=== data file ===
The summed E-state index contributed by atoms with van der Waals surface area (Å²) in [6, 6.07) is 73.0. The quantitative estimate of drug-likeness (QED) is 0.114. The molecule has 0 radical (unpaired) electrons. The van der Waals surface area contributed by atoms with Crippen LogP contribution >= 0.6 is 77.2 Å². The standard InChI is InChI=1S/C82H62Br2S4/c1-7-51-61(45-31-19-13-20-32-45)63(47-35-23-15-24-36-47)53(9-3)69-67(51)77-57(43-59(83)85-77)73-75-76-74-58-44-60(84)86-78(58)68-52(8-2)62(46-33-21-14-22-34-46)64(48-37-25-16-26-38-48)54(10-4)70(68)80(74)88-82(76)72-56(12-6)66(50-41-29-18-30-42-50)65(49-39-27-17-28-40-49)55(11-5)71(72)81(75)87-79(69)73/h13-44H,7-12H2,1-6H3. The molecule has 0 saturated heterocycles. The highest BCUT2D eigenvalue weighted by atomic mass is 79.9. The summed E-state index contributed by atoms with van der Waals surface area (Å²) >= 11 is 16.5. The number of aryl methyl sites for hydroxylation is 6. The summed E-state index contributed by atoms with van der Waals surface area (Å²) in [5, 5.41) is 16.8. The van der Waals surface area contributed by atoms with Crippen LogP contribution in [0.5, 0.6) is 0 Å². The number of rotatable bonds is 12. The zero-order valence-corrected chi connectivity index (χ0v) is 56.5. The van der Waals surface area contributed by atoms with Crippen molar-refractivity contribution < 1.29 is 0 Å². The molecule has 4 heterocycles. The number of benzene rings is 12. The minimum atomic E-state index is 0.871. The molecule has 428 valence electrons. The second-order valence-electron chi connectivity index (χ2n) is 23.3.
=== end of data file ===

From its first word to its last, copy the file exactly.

The summed E-state index contributed by atoms with van der Waals surface area (Å²) in [6, 6.07) is 73.0. The quantitative estimate of drug-likeness (QED) is 0.114. The molecule has 0 radical (unpaired) electrons. The van der Waals surface area contributed by atoms with Crippen LogP contribution >= 0.6 is 77.2 Å². The standard InChI is InChI=1S/C82H62Br2S4/c1-7-51-61(45-31-19-13-20-32-45)63(47-35-23-15-24-36-47)53(9-3)69-67(51)77-57(43-59(83)85-77)73-75-76-74-58-44-60(84)86-78(58)68-52(8-2)62(46-33-21-14-22-34-46)64(48-37-25-16-26-38-48)54(10-4)70(68)80(74)88-82(76)72-56(12-6)66(50-41-29-18-30-42-50)65(49-39-27-17-28-40-49)55(11-5)71(72)81(75)87-79(69)73/h13-44H,7-12H2,1-6H3. The molecule has 0 saturated heterocycles. The highest BCUT2D eigenvalue weighted by atomic mass is 79.9. The summed E-state index contributed by atoms with van der Waals surface area (Å²) >= 11 is 16.5. The number of aryl methyl sites for hydroxylation is 6. The summed E-state index contributed by atoms with van der Waals surface area (Å²) in [5, 5.41) is 16.8. The van der Waals surface area contributed by atoms with Crippen LogP contribution in [0.5, 0.6) is 0 Å². The number of rotatable bonds is 12. The zero-order valence-corrected chi connectivity index (χ0v) is 56.5. The van der Waals surface area contributed by atoms with Crippen molar-refractivity contribution < 1.29 is 0 Å². The molecule has 4 heterocycles. The number of benzene rings is 12. The minimum atomic E-state index is 0.871. The molecule has 428 valence electrons. The second-order valence-electron chi connectivity index (χ2n) is 23.3.